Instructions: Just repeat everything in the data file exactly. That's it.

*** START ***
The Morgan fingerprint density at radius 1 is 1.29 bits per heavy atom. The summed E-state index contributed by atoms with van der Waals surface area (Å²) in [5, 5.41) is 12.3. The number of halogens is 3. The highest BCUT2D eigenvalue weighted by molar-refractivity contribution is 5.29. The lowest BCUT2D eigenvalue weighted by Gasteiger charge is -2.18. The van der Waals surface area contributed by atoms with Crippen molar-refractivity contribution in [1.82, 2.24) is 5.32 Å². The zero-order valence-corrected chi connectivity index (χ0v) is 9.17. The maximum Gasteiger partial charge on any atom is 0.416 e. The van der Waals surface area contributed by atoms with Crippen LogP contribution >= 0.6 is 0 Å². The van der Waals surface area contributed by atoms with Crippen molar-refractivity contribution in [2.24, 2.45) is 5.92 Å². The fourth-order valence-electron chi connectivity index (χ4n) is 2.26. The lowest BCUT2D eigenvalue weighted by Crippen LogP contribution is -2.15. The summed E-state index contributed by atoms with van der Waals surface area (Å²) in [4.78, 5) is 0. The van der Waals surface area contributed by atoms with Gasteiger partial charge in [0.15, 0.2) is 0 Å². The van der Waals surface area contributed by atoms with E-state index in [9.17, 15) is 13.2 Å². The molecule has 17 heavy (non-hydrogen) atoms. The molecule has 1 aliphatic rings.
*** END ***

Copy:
The Morgan fingerprint density at radius 1 is 1.29 bits per heavy atom. The summed E-state index contributed by atoms with van der Waals surface area (Å²) in [5, 5.41) is 12.3. The number of halogens is 3. The highest BCUT2D eigenvalue weighted by molar-refractivity contribution is 5.29. The lowest BCUT2D eigenvalue weighted by Gasteiger charge is -2.18. The van der Waals surface area contributed by atoms with Crippen molar-refractivity contribution in [1.82, 2.24) is 5.32 Å². The zero-order valence-corrected chi connectivity index (χ0v) is 9.17. The maximum Gasteiger partial charge on any atom is 0.416 e. The van der Waals surface area contributed by atoms with Crippen LogP contribution >= 0.6 is 0 Å². The van der Waals surface area contributed by atoms with Crippen molar-refractivity contribution in [2.24, 2.45) is 5.92 Å². The fourth-order valence-electron chi connectivity index (χ4n) is 2.26. The lowest BCUT2D eigenvalue weighted by Crippen LogP contribution is -2.15. The summed E-state index contributed by atoms with van der Waals surface area (Å²) in [4.78, 5) is 0. The van der Waals surface area contributed by atoms with Gasteiger partial charge in [0.15, 0.2) is 0 Å². The van der Waals surface area contributed by atoms with E-state index in [9.17, 15) is 13.2 Å². The molecule has 17 heavy (non-hydrogen) atoms. The molecule has 1 aliphatic rings.